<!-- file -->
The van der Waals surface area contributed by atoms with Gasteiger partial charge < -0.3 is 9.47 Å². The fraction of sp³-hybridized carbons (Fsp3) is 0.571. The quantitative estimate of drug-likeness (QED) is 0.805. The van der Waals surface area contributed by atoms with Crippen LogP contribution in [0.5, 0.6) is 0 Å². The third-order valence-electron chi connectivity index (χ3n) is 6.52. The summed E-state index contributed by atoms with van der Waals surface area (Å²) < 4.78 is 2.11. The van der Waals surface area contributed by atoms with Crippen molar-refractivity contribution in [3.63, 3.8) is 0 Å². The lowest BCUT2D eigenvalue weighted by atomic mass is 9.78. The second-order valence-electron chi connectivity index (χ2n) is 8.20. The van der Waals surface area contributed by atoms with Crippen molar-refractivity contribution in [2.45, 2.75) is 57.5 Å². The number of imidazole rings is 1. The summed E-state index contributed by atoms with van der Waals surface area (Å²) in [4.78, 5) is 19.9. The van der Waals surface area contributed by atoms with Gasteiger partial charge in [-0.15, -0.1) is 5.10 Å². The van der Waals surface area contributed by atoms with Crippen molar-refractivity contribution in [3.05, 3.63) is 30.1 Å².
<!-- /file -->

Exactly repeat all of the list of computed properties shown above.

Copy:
The van der Waals surface area contributed by atoms with Gasteiger partial charge < -0.3 is 9.47 Å². The fraction of sp³-hybridized carbons (Fsp3) is 0.571. The quantitative estimate of drug-likeness (QED) is 0.805. The van der Waals surface area contributed by atoms with Crippen LogP contribution in [0.5, 0.6) is 0 Å². The third-order valence-electron chi connectivity index (χ3n) is 6.52. The summed E-state index contributed by atoms with van der Waals surface area (Å²) < 4.78 is 2.11. The van der Waals surface area contributed by atoms with Crippen molar-refractivity contribution in [3.63, 3.8) is 0 Å². The lowest BCUT2D eigenvalue weighted by atomic mass is 9.78. The second-order valence-electron chi connectivity index (χ2n) is 8.20. The van der Waals surface area contributed by atoms with Crippen molar-refractivity contribution in [2.45, 2.75) is 57.5 Å². The number of imidazole rings is 1. The summed E-state index contributed by atoms with van der Waals surface area (Å²) in [4.78, 5) is 19.9. The van der Waals surface area contributed by atoms with Gasteiger partial charge in [-0.15, -0.1) is 5.10 Å². The van der Waals surface area contributed by atoms with Crippen molar-refractivity contribution in [3.05, 3.63) is 30.1 Å².